AH: Audiences have been overwhelming positive in their response to the show, and seem usually to be very moved. Which is, in turn, very touching for us to witness.

SN: What's been your favourite and most fond memory of your time with the show so far?
AH: I love the music. I love being surrounded by such extraordinary voices (I'm not from a musical theatre background). The band are terrific too.

SN: What's the public reaction been like in response to such a raw and open show like this one about a topic that is so personal; do we need more of this?
AH: I'm not saying every show should operate the way ours does- creating space for real  experiences and real emotions- I like a nice play or a daft comedy as much as the next person. But there is clearly an appetite for this kind of work - and I think audiences (as ever) are ahead of the critics on this. The creation of a genuine, if temporary, communal space and the use of authentic experience seem to be hungrily embraced by our audiences.

Amanda's character Emma is based on the show's creator, Bryony Kimmings

SN: What's it like to perform such a taxing and heavy show most days of the week?
AH: Some of the show is a bit taxing to perform, and being immersed in the world of cancer like this is as challenging and rewarding as you might expect. My train journey back to Brighton is a pain in the arse, but it's also a chance to stick my head-phones in and watch Bake-Off or re-runs of Green Wing with a cup of tea and/ or a glass of wine. Luckily, our cast are also great mates.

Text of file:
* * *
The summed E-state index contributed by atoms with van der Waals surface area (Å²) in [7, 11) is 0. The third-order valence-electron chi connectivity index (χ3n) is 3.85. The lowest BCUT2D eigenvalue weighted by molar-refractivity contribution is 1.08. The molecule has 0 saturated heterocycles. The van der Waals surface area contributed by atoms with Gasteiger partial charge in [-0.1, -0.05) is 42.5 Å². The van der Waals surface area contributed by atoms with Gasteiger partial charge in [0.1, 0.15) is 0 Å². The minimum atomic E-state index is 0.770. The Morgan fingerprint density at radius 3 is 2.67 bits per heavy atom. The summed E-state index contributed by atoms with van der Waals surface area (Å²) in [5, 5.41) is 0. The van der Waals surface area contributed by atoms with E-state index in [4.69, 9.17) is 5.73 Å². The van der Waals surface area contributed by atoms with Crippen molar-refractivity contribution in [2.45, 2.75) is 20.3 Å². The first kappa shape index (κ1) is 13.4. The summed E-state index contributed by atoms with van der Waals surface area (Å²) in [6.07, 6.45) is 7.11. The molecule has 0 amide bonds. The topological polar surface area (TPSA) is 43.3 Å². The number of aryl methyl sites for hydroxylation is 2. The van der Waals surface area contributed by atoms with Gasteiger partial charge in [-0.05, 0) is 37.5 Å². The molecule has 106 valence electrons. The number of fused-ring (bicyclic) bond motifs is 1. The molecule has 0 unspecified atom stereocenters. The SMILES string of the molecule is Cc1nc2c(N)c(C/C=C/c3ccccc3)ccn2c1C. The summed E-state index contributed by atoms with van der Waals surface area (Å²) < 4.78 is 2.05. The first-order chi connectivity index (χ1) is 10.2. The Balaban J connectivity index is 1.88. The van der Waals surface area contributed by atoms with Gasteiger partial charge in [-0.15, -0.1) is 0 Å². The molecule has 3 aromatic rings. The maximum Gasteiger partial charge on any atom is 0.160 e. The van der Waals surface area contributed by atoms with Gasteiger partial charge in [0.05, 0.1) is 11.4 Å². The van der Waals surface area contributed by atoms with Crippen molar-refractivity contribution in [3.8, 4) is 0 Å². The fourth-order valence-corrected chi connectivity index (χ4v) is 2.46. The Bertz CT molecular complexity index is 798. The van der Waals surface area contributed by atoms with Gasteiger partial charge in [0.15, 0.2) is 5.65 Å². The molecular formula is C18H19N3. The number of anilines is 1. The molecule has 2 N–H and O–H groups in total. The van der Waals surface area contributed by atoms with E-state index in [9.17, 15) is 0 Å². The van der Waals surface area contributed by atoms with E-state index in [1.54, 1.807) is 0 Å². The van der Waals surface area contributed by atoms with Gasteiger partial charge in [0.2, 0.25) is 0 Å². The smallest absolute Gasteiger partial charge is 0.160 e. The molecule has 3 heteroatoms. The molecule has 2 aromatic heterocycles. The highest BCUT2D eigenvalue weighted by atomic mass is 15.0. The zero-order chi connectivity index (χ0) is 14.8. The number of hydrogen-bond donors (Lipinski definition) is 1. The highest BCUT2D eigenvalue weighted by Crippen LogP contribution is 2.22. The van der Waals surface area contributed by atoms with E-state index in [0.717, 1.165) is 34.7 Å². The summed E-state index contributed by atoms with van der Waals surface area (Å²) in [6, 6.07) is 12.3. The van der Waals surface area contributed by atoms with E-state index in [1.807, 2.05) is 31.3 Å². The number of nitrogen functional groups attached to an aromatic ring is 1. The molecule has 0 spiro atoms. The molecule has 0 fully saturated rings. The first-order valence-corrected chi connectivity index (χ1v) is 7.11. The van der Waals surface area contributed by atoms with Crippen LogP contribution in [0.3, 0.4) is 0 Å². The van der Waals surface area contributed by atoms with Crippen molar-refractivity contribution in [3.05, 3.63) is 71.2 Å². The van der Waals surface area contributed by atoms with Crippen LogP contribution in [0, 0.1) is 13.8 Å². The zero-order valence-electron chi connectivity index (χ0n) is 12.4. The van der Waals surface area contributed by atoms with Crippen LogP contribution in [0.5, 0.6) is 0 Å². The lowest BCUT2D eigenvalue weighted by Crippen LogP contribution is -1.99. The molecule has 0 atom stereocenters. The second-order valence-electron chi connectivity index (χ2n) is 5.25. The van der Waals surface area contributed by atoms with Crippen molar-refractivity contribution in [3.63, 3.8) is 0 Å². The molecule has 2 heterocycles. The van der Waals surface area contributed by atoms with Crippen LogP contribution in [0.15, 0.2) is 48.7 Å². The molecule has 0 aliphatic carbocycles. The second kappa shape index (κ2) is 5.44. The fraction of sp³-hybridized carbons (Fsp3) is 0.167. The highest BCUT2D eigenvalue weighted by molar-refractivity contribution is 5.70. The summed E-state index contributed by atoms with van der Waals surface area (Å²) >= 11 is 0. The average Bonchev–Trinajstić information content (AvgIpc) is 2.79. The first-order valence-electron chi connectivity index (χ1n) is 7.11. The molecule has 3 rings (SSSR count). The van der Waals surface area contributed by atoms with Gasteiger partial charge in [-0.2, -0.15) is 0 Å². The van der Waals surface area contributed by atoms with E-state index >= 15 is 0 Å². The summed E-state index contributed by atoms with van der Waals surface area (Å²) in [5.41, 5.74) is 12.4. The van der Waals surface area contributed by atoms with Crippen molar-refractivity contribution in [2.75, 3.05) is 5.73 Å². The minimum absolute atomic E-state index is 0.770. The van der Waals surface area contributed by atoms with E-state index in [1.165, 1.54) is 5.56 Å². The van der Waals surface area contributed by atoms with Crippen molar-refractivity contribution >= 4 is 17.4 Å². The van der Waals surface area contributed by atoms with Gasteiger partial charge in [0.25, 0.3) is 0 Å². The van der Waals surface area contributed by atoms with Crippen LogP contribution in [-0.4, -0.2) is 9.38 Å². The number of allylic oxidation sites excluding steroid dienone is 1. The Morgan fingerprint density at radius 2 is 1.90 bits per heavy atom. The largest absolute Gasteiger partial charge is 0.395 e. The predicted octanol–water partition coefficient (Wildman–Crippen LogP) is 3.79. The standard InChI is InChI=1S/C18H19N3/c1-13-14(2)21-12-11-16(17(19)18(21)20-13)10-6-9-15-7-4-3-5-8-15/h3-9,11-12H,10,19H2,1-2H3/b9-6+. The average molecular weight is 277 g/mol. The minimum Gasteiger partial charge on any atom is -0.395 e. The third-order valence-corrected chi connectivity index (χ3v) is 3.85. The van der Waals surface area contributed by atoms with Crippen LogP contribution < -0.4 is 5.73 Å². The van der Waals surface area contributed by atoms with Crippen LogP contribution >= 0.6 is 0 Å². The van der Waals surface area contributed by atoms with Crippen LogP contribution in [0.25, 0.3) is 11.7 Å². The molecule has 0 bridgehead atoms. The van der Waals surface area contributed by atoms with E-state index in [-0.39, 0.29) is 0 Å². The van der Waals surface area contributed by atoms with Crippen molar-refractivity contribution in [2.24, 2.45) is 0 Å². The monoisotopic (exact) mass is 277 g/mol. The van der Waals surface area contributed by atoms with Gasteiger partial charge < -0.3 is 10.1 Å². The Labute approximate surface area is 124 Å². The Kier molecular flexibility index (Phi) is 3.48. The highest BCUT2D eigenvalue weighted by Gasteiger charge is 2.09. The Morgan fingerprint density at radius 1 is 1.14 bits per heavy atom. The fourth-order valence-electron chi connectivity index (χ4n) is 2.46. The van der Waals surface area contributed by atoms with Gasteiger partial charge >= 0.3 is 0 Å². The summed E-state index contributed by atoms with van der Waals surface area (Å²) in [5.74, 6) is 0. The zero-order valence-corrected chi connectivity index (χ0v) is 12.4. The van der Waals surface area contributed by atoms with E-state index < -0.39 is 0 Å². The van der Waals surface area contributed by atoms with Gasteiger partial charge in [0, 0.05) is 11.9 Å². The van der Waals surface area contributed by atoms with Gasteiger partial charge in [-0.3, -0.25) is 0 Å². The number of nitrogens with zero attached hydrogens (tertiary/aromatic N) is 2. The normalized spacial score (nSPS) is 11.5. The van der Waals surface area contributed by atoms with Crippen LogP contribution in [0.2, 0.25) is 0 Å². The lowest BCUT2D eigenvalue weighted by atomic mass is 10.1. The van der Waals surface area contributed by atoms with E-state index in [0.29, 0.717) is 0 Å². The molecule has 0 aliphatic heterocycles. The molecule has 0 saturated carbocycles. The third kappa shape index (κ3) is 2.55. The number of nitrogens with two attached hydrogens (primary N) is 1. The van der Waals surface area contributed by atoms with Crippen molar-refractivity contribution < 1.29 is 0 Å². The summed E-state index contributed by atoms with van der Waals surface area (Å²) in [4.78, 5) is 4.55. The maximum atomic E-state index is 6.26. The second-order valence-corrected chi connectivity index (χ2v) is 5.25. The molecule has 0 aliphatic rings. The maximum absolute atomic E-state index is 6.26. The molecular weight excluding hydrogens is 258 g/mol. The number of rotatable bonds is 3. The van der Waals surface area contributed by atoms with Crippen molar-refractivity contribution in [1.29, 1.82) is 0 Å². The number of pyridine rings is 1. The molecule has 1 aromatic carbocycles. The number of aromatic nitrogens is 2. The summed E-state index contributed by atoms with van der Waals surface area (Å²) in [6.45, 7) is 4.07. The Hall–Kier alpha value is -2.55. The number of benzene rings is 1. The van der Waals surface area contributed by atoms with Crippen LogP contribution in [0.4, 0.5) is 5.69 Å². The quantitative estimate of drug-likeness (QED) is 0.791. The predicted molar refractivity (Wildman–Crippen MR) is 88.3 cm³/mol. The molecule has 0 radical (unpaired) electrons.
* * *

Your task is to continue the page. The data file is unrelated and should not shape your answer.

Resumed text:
SN: What has the piece given you as both an actress and as a human?
AH: I feel grateful to Bryony, and to Judith Dimant at Complicite, for trusting me to take centre stage in this (although the show is absolutely an ensemble piece - and that's not false modesty). I'm having to draw on elements of everything I can do to manage it - trying to be truthful as an actor, while incorporating a bit of singing, some physical theatre, and improvising. The way the show concludes will, I think, be unforgettable for me.

SN: I think it's fantastic that women are being given the chance to tell stories about women written by women and APG is a perfect example of just that. What is it like being a woman in the industry?
AH: Things are slowly changing for women in this industry, thank god. There are more of us in significant creative roles, and (in some theatres) more of us on stage. For this we can thank forward-thinking artistic directors like Phyllida Lloyd, Daniel Evans and Emma Rice (much good it did her)... We've also seen some great roles for women on TV lately, and I'm particularly heartened to see older women cast as something other than mum or police woman. But it's still tougher for women because there simply aren't as many parts for us. Which is another reason that new work needs to be supported. There's still a long way to go.

A Pacifist's Guide to the War on Cancer runs at the National Theatre, Dorfman through November 29th. Buy tickets here and read my five-star review of the show here.